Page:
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It’s not about design. It’s about the difference design makes.

“The best awards to win are always the hardest to win. In our game, this is the DBA Design Effectiveness Awards”, so said Thompson Brand Partners’ MD, Nick Ramshaw following their two wins at the Design Effectiveness Awards ceremony last week. 

Historically people have struggled with describing the value of design, and all creative endeavours for that matter. Perhaps they are concentrating too much on the process of creativity itself, the craft. But this is where people go wrong – it isn’t about the design. It’s about the difference design makes. And that – with the right processes in place – can be measured.

The first thing to note is that putting those processes in place isn’t about winning a DBA Design Effectiveness Award. It’s about being able to better articulate the difference design can make for the businesses you work in and for, which ultimately will elevate design up the corporate tree and win you new clients or budget.

I’ve found that there tend to be two common reasons cited for shying away from measuring the impact of design. These are:

1. A fear of failure. ‘If we ask a client to measure the effectiveness of our work, could we set ourselves up for a fall?’

2. The project-based nature of design agencies, making long term engagement in the success of a project difficult.

Agencies need to understand however, that they will be judged by their clients regardless. The client may not have any effectiveness metrics in place, but they will know what success looks like to them and they will know if they have achieved it. The key from an agency perspective is to interrogate those success criteria, discuss them with the client, and (most importantly) discuss what metrics can be put in place to understand when those success criteria have been reached.

Design is all about collaboration. Great work rarely happens when either the client, or the agency, are not giving their all as a team. Agencies can develop deeper bonds with their clients by putting their work on the line and saying ‘measure the difference we can make’.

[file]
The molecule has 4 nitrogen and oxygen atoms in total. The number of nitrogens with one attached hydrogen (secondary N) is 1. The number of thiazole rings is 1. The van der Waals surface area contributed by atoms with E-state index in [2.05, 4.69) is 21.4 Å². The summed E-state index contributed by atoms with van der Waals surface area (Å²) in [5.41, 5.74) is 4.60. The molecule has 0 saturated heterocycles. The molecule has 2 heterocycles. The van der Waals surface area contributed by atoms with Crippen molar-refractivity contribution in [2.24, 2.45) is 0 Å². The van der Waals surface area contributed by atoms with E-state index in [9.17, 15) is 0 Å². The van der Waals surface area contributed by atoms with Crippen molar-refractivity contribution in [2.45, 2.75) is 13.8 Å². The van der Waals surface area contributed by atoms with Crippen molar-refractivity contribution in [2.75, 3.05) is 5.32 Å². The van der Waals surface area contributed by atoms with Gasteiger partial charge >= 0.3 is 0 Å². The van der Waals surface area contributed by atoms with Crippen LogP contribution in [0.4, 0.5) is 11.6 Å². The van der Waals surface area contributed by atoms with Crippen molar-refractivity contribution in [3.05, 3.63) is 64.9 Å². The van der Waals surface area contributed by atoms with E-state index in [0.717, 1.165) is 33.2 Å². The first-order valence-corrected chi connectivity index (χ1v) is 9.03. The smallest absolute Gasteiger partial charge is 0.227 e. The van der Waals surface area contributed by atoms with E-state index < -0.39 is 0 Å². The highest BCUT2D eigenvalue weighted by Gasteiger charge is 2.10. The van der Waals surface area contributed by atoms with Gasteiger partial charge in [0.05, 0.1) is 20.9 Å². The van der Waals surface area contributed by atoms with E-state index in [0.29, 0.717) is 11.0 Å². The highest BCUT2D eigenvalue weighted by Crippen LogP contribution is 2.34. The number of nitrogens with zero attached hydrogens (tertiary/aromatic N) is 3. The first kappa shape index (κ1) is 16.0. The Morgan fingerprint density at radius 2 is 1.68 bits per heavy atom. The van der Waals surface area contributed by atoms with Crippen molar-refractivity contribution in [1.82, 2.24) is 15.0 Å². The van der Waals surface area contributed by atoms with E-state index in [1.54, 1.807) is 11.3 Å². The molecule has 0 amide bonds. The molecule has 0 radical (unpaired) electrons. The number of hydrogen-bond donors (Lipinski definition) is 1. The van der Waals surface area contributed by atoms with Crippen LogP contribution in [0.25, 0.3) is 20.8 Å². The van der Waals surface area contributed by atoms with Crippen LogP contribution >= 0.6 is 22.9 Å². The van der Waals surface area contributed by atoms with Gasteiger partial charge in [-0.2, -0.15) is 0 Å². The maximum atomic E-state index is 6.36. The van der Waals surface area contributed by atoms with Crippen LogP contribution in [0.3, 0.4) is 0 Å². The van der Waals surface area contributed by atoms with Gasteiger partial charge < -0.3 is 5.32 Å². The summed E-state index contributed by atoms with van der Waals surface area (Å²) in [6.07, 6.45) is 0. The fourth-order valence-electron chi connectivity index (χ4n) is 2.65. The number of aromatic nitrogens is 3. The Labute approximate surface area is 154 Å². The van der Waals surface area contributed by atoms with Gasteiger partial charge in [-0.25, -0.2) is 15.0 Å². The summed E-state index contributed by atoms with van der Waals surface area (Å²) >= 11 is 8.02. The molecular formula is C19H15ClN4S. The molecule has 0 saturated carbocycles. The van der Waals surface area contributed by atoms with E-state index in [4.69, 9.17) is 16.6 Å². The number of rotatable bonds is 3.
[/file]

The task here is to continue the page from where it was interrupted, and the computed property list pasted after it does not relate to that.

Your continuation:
Once these deeper relationships are working, they last longer. Both agency and client are invested in the project being a success and the relationship tends to last longer than the sign-off period. If the agency understands from the beginning what the client is measuring, then it is easy for them to maintain contact with the client in the following months and that’s a useful new business technique too.

To find out more about capturing data on design effectiveness, have a read of this earlier blog piece.

And here’s a handy guide on making complex data accessible.

Once you can tangibly see the impact of your work, putting your business in the frame for a Design Effectiveness Award will be the icing on the cake. Judged by business leaders, a win will provide irrefutable and authoritative proof of the results you deliver.

It’s always worth taking a look at the award winning case studies to see how others articulated the difference design made to their projects.

And don’t forget that DBA members get all manner of support in developing their entries, so do get in touch if you want to know more. It’s never too early to start thinking about what projects could be contenders.

The deadline for entries this year will be 25 October 2019. Register your interest today.

Image credit:

Sweet Ice Cream Photography | Unsplash

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